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Updated 19 November 2014

Doctor or midwife?

If you have a low-risk pregnancy you have the option of a midwife, general practitioner or gynaecologist. How do you choose?

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Many women with low-risk pregnancies may be attended by a qualified midwife or a general practitioner (GP). A number of expectant mothers want to be delivered by a specialist (obstetrician/gynaecologist) of their choice.

A midwife or GP can refer a woman to an obstetrician if the previous medical or obstetric history reveals a possible complication that may develop during the confinement, or when a high risk situation occurs during the course of the pregnancy.

When the expecting mother is making contact with the medical attendant, who is going to look after the antenatal care and the delivery, here are a few points to consider:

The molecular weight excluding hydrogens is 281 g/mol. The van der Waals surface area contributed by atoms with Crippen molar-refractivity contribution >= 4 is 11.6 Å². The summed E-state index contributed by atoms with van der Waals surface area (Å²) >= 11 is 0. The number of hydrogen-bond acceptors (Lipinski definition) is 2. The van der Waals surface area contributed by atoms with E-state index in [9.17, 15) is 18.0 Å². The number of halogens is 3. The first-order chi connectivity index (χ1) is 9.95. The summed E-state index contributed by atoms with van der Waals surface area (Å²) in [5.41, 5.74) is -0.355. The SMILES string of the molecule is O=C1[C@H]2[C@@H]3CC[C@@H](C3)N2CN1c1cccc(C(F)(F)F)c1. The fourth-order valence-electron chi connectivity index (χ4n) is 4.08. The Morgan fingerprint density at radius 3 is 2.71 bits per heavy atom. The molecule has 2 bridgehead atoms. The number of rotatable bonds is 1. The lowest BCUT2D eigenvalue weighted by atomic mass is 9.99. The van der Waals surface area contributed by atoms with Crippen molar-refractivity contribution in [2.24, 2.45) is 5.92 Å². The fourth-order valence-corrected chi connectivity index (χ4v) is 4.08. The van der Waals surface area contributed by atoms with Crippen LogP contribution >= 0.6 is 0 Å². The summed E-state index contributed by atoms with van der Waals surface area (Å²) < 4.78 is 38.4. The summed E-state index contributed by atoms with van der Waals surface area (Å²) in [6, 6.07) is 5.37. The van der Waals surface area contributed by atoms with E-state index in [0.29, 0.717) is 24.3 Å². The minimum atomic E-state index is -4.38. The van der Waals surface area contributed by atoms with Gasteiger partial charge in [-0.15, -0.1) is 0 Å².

• Do you feel comfortable with your attendant?
  • Do you feel you can ask the attendant any questions without feeling embarrassed?
  • Does the attendant practise close by?
  • Are you happy with the hospital at which the attendant does deliveries? (See “Choosing your hospital”)
  • Does the attendant practise alone or in a group practice?
  • Are you happy with the other doctor/midwife who will stand in if the attendant is not available?
  • Are the practice hours convenient for you?
  • Are the staff members and nursing sisters friendly?
  • What is the attitude of the attendant and approach to different birth options (e.g. home birth, water birth) you have chosen?
  • Are you comfortable with the attendant’s preference for natural birth or assisted modes of deliveries?
  • Does the attendant have access to ultrasound facilities at the practice?

(Ilse Pauw, Health24)

 
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